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What To Expect in Court For a Prince George’s County DUI Charge

If you’ve been arrested and charged with a DUI in Prince George’s County, it is important you educate yourself on the process, including recent trends in how these cases are handled. Below, a Prince George’s County DUI lawyer discusses some basics on how DUI cases are handled. For more information about how DUI charges in Prince George’s County are treated in court, call today and schedule a consultation.

Getting a Lawyer for a Prince George’s County Bond Hearing

Since the bond hearings happen at odd hours, it may be difficult to find a private practice lawyer who is available, but if you can find one then you are allowed a lawyer. Otherwise, if there is going to be a hearing on a bond in front of a commissioner and you want an attorney right away. Public defenders are experienced in these hearings and have the same law license and experience that we all have.

For this encounter you want to be as brief as possible and get through the process; you do not have to wait to get your private attorney on the phone. Utilize the resources that the State of Maryland has put in place and have the public defender talk to the same commissioner they have likely talked to a hundred times before in the course of their public defender practice, so that they can give the commissioner a reason to allow you to be released without a bond.

Where Prince George’s County DUI Cases Are Typically Heard

Typically Prince George’s County DUI cases are heard in the Hyattsville and Upper Marlboro Courts. Typically these are bench trials, meaning they are heard by a judge. However, if you want a jury trial then you can apply to transfer your case from District Court to the Circuit Court, where then you would have the option of a bench or a jury trial.

Typical Length of DUI Trials

Typically DUI trials are scheduled for approximately six to 10 weeks after the date of the incident. Most of the timing depends on the officer’s schedule and the court’s schedule. Hearing dates are set for dates when the officer’s schedule matches the availability of the District Court. If your case stays in District Court, your hearing will usually be scheduled within that six to 10 week window of time.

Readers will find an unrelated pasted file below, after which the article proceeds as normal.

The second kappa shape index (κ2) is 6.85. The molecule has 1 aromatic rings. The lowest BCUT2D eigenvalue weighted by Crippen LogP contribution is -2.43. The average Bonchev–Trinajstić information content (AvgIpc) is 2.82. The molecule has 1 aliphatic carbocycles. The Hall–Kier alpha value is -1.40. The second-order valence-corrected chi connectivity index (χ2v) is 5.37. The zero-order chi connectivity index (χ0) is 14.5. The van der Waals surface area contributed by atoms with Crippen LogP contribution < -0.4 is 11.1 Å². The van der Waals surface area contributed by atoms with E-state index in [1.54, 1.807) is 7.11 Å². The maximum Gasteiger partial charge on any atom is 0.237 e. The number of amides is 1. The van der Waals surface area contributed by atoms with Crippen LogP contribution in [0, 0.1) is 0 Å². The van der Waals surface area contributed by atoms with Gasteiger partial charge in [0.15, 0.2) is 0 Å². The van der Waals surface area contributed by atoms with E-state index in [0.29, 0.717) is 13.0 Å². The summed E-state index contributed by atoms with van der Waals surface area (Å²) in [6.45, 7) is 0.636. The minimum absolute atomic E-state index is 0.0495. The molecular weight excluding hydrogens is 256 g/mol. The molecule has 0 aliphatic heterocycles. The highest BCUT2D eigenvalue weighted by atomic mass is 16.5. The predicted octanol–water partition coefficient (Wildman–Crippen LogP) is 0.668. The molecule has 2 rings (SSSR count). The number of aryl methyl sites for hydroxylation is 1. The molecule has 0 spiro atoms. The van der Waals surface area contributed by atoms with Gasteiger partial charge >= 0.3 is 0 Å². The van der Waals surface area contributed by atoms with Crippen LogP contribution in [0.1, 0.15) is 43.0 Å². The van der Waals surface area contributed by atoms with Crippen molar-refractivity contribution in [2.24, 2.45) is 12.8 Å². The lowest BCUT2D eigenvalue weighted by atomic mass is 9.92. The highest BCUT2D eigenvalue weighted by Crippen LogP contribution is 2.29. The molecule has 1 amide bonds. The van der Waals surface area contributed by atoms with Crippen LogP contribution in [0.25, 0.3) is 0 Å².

However, if you wish to transfer the case on your District Court hearing date, then it will likely be another six to 10 weeks before the hearing is scheduled in the Circuit Court. In general, resolution of a case can take anywhere from two to four months.

Trends in Prince George’s County DUI Cases

The most troubling trend is the law enforcement traffic stops are based on issues such as no tag lights, improper tag lights, dim tag lights,  not having a third brake light, and so on. Improper tag or brake lights seems to be the most common reason behind a majority of the DUI stops, and I personally believe that these are not just reasons to conduct a DUI stop. I believe it is not valid under the Transportation Articles, Maryland Law or the Constitution to rely on this type of stop as an immediate way to make contact with a vehicle.

Another trend is for law enforcement to use plate readers to find flags on your car’s registration or other related problems. Once the tag reader indicates a problem, officer are using that as an excuse to pull people over and check for DUI.

In fact, many times the officer is not even making visual identification of the driver, though that is generally required before stopping a vehicle. In other words, if the officer sees anything at all they stop the car. What they are supposed to do if the tag reader indicates a problem, is look at the MVA photo of the driver that owns the vehicle and visually check if that is the person driving the vehicle. This is because a tag problem is about the owner of the vehicle, not necessarily the driver. Of course, there are reasons why an officer might stop a vehicle even if it is being driven by someone other than the driver, but they still need to make a visual identification of the driver prior to the stop and they often are not doing it. Officers are pulling over people indiscriminately and charging them frequently and consistently with DUI charges.